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EU Urban Mobility Observatory
News article23 November 2020Barcelona1 min read

Barcelona to expand its car-free ‘superblocks’ to city centre district

The city of Barcelona has announced a major expansion of its ‘superblocks’ initiative, as part of a 10-year plan to reduce car dependence and cut pollution. The project will take place in the central Eixample district.

The concept of superblocks, introduced in Barcelona in 2016, has been influential in cities around the world. The scheme brought together nine city blocks and transformed them into a so-called ‘supermanzana’, from the Spanish word for a street block (manzana), where traffic is only allowed around the perimeter and priority is given to pedestrian areas, low-speed zones (where speed is limited to 10 km/h) and recreational green spaces.

The City Council announced in early November that the ‘supermanzana’ will serve as the inspirational basis of a new plan which will give more space over to residents, pedestrians and greenery. However, this time the plan sets a longer-term vision, which will hopefully engender a new understanding of living in the city.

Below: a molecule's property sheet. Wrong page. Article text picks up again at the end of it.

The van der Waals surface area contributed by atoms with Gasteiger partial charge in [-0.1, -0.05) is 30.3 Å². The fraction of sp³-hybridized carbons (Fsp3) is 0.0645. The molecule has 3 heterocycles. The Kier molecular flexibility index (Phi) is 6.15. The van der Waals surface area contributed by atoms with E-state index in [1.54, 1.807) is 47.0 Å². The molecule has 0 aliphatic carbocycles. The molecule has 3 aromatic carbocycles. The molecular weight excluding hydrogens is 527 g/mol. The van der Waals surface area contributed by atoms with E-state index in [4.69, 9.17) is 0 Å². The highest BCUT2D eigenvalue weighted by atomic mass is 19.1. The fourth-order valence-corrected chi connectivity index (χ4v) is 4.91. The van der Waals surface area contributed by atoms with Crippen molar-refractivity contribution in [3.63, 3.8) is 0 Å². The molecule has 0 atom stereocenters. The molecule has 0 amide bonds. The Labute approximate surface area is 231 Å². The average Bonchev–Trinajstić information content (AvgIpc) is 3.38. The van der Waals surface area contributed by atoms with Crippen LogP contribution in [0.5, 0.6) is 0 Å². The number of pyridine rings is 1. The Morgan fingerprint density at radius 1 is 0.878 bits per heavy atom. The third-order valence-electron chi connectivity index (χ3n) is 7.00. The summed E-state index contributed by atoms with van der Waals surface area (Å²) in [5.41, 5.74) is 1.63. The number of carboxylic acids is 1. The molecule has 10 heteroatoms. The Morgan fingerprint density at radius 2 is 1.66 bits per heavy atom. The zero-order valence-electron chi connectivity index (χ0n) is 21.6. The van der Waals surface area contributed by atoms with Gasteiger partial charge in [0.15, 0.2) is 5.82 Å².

The plan envisions the conversion of 21 streets, one in every three streets in the central district, into green axes focused on biodiversity and slow mobility as well as the creation of 21 new small squares or plazas for community socialising. This will mean that each Eixample resident will live at a distance of no more than 200 metres from a green axis or square. When the works are completed, it is expected that this will free up 33.4 hectares of extra space for pedestrians.

The project, expected to begin in 2022, will probably prove more difficult to implement than those installed in quieter areas. The city authorities are working now on public engagement and co-creation processes where people are asked for ideas on what these public spaces should look like.

In addition to this announcement, the city declared a climate emergency in January 2020 and introduced southern Europe’s largest low-emissions zone, covering 95 square kilometres. Tree planting and construction of cycle lanes is also being accelerated. In fact, since the onset of the Coronavirus pandemic, Barcelona has created 29 kilometres of cycle lanes and eliminated 1,300 parking spaces.

Original article published by on 11 November 2020



Publication date
23 November 2020
  • Urban Vehicle Access Regulations
  • Spain